This is a guest blog post by Ambra Health’s Erin McGee, Manager, Professional Sevices. Erin spent two weeks in Laos working with RAD-AID, Google Cloud, and TribalCo to install a radiology PACS. Erin will be presenting on her experience at #RSNA18, in the Google Cloud Partners Booth (#7161) on Tuesday, November 27, 2018, from 12-12:20pmCT.
Look no further than the open-air walls of Lao Friends Hospital for Children (LFHC) in Luang Prabang, Laos to find an enormous, welcoming, and loving community of individuals. The group included local Lao clinical staff, international medical staff, and volunteers. Volunteers are the robust lungs of LFHC, who are largely responsible for its success and unbounded welcoming spirit. LFHC’s guiding principle is “treat every patient as if your own child,” and this is undeniably true as you walk through hospital’s entryway, observe children in the waiting room watching Disney movies, or stroll through the hospital halls where anxious families wait with patience. It is a scene of controlled chaos in the inpatient ward at LFHC. The staff and volunteer clinical teams work seamlessly together to provide the best care they can give using every opportunity as a teaching moment.
When RAD-AID conducted a radiology readiness assessment in 2015, they found that there were no trained radiology personnel, no operational radiology equipment, and no digital radiology networks. RAD-AID is a nonprofit global health charity organization of 10,000 radiology volunteers and supporters, serving 53 hospitals in 27 countries to build radiology health services in low-resource and medically underserved communities via on-site educational training, equipment implementation, and technology development. The RAD-AID friendship cloud was installed as a one-stop solution for health IT & PACS.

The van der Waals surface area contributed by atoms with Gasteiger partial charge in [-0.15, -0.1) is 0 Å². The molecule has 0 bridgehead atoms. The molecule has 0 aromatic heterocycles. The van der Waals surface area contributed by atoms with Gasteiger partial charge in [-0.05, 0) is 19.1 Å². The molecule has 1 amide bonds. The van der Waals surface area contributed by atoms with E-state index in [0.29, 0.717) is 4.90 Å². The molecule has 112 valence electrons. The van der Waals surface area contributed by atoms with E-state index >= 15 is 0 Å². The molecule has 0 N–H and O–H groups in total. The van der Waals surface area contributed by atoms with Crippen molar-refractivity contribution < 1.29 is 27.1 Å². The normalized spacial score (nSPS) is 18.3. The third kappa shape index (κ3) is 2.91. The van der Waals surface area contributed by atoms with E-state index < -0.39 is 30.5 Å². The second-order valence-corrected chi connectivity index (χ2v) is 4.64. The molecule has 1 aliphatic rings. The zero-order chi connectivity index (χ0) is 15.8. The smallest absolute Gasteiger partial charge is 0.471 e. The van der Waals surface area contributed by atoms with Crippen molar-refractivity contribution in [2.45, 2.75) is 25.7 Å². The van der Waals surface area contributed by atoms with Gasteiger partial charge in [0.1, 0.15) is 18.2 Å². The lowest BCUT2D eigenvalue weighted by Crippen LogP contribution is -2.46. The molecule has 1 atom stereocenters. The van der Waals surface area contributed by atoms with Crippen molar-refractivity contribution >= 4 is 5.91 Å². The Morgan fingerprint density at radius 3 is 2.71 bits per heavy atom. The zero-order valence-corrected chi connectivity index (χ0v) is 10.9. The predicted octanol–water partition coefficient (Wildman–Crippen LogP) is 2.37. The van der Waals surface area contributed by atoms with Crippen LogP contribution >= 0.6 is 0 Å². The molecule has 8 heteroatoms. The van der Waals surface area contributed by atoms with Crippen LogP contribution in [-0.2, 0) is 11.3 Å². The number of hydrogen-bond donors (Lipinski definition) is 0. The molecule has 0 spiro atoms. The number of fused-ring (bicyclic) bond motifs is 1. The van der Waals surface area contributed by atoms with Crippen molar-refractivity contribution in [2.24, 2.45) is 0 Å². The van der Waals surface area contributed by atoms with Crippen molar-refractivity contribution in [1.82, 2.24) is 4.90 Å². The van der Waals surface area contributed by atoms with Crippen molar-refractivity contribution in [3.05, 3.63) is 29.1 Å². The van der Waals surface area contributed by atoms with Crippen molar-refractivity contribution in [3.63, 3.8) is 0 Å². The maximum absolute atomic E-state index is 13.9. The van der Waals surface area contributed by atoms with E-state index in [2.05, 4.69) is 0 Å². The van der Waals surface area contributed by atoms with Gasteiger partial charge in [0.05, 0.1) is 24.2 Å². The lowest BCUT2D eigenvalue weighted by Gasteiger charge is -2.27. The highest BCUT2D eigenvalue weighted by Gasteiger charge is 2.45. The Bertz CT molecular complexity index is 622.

Ambra Health acts as the Cloud PACS solution. All imaging, whether taken at the facility or sent from other hospitals, is routed to the cloud for secure image viewing, collaboration, and for the technologists to make comments in the reports. CR and US scans from LFCH are being sent directly to the Friendship PACS in addition to CTs being taken at the government hospital across the street. Opting to keep the radiology comments and reports within the Friendship PACS encourages the LFHC clinicians to view and evaluate the images prior to discharging a patient – a common standard US practice that is still being taught at LFHC. Imaging is then sent to the Google Cloud for archiving and a teleradiology workflow which allows the LFHC radiology team, trained by a few years of observation and experience, to provide comments on abnormal scans and flag scans that need additional review by an outside US-based volunteer radiologist
The new Friendship PACS system meant change for the LFHC team, that was faced with little resistance. Training was conducted in small groups to allowed for focused sessions and the opportunity to ask pointed questions. Upon saying my goodbyes to the caring individuals I got to know over my two weeks at LFHC, I was faced with the question of, “When are you coming back?” Volunteers are so heavily integrated into the routine at LFHC that it is impossible for some to imagine a world without. The implementation of the Friendship PACS and other future cloud-based applications will allow for more efficient practices and techniques to be taught and for better care to be provided to the children of LFHC.
To learn more, check out the Google Cloud Partners case study here.